Crown Heights

Crown Heights tenants rally against apartment warehousing and unsafe conditions

Demonstrators gathered at 1392 Sterling Place commemorating 1 year of rent strike, calling for solutions to housing conditions

October 31, 2022 Brooklyn Eagle Staff
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CROWN HEIGHTS — Residents in central Brooklyn gathered around the apartment complex at 1392 Sterling Place Monday to protest various dangerous living conditions after being one year on rent strike. Some tenants vowed to pursue a takeover of the building through a housing cooperative.

The building was acquired by Iris Management in 2019. The company planned to deregulate the tenants’ homes and raise rents above the market rate. Later in 2019, when the deregulation of residential units was banned, Iris attempted to back out of the deal. The death of the landlord at the property further complicated matters.

Iris and the landlord’s estate have consistently ignored tenants’ basic requests regarding concerns at the property. Over 489 violations are on file, according to Housing Justice for All, a statewide tenants’ rights organization. 20 percent of the units at 1392 Sterling are vacant.

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“We want overhaul renovations from top to bottom. When it rains, it pours in my kitchen, straight onto my stovetop, and on my daughter’s bed too,” said Sam Oilett, a tenant on the fourth floor of the building.

One resident in the building, an elderly woman living on the fourth floor, has been denied requests to move into a unit on the second floor so that she could more easily walk up the stairs.

Residents at 1392 Sterling Place in Crown Heights on Monday. Photos courtesy of Housing Justice for All®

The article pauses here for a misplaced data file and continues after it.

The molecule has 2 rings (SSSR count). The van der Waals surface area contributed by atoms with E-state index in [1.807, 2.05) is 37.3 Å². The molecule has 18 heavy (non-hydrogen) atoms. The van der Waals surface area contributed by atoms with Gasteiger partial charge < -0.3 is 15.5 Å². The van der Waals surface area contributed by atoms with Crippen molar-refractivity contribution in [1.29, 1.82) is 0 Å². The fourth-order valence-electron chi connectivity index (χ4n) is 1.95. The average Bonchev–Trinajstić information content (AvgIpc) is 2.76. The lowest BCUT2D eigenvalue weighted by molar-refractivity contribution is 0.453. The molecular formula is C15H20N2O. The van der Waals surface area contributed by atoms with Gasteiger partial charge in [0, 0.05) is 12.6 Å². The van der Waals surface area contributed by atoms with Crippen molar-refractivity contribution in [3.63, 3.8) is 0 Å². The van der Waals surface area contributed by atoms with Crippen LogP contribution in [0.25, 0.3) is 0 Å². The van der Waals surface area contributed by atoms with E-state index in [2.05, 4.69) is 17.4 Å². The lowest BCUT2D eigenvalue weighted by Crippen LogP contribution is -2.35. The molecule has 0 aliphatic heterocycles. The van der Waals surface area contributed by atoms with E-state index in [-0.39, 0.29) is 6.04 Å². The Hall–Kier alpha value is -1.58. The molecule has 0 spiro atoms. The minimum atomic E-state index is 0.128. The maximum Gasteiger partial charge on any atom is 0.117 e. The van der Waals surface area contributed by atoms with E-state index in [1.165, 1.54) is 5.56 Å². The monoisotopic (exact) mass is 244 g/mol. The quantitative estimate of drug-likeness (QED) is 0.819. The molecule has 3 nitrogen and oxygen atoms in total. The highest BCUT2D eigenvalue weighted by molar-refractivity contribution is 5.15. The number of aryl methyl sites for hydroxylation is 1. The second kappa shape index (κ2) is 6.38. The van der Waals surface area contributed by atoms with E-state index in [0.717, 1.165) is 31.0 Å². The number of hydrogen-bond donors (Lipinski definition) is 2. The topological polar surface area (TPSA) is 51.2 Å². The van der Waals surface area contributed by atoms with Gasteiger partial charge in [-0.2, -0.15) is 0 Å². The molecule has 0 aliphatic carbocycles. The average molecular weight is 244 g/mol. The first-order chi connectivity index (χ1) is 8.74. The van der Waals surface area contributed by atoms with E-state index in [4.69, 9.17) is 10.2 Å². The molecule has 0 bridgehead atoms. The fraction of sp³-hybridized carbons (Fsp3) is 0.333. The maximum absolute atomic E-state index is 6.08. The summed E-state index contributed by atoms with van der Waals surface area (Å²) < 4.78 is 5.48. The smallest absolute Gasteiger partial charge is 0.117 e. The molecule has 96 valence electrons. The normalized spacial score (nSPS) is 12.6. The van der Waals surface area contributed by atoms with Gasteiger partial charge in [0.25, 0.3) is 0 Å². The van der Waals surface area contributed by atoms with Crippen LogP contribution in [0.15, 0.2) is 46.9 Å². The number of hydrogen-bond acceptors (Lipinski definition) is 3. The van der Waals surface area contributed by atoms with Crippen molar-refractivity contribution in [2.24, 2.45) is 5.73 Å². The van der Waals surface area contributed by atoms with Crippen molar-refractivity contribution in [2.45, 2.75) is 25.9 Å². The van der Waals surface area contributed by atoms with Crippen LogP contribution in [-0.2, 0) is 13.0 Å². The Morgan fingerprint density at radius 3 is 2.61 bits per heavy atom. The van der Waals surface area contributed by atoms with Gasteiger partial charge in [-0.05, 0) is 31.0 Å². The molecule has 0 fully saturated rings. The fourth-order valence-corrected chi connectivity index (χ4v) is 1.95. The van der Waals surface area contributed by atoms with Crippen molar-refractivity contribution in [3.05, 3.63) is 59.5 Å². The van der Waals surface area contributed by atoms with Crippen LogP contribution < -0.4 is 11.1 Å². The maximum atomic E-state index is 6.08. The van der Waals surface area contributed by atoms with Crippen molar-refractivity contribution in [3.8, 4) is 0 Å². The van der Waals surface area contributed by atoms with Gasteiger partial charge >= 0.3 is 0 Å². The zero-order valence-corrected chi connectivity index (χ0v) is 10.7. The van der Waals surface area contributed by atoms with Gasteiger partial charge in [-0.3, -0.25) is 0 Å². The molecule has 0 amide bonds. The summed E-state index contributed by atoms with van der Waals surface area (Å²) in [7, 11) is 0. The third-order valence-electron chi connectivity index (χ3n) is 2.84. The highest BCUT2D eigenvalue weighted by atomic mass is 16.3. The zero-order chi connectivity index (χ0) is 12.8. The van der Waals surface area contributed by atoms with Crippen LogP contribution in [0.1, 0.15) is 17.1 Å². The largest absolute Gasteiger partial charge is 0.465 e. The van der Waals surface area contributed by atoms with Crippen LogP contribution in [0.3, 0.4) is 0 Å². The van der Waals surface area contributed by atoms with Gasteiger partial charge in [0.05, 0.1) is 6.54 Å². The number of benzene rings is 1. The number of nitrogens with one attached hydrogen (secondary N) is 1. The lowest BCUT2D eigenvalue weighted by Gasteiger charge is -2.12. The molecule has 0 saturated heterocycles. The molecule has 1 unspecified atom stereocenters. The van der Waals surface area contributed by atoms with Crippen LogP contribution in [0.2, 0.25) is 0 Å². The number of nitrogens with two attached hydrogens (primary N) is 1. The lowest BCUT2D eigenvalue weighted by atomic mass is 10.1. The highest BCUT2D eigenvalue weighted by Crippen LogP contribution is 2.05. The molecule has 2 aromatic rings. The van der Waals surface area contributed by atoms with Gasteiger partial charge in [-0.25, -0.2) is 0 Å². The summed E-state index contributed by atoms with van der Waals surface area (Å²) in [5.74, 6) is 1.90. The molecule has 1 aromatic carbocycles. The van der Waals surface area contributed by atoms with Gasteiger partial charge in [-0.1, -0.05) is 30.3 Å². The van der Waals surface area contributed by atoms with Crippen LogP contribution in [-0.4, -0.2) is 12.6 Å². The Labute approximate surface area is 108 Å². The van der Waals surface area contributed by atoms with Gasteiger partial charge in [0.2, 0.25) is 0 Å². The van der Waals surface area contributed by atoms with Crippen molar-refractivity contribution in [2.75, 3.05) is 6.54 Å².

“Some of these apartments have been vacant for ten years, and management has repeatedly. ignored the requests of elderly tenants to move downstairs. Now they say it will take money to fix up the vacant apartments—but where has our rent money gone for years? Clearly not to any upkeep in the building,” said Michelle Stamp, a tenant in the building whose family has lived there for 60 years.

The protestors called for their landlord and Iris Management to appropriately address their concerns, and for housing agencies to enforce existing laws that protect tenants, as they have failed to do so.

“We need to pass the Tenant Opportunity to Purchase Act to help our buildings become a co-op. We are human beings, and we deserve a say in our housing and control over where we live,” said Yvette Stamp, a resident at the building.

“Landlords never make excuses when it’s time to collect the rent, but have every excuse known to man when it comes to providing habitable conditions to earn that rent. Enough. If bad actors refuse to provide safe housing, they should not be in the business of owning property, and it’s time we consider other models of ownership, like those provided in the Tenant Opportunity Purchase Act which I have the honor of sponsoring in the state senate,” said state senator Zellnor Myrie.

“My constituents deserve nothing short of the best, and there are few things better than safe, affordable housing.”

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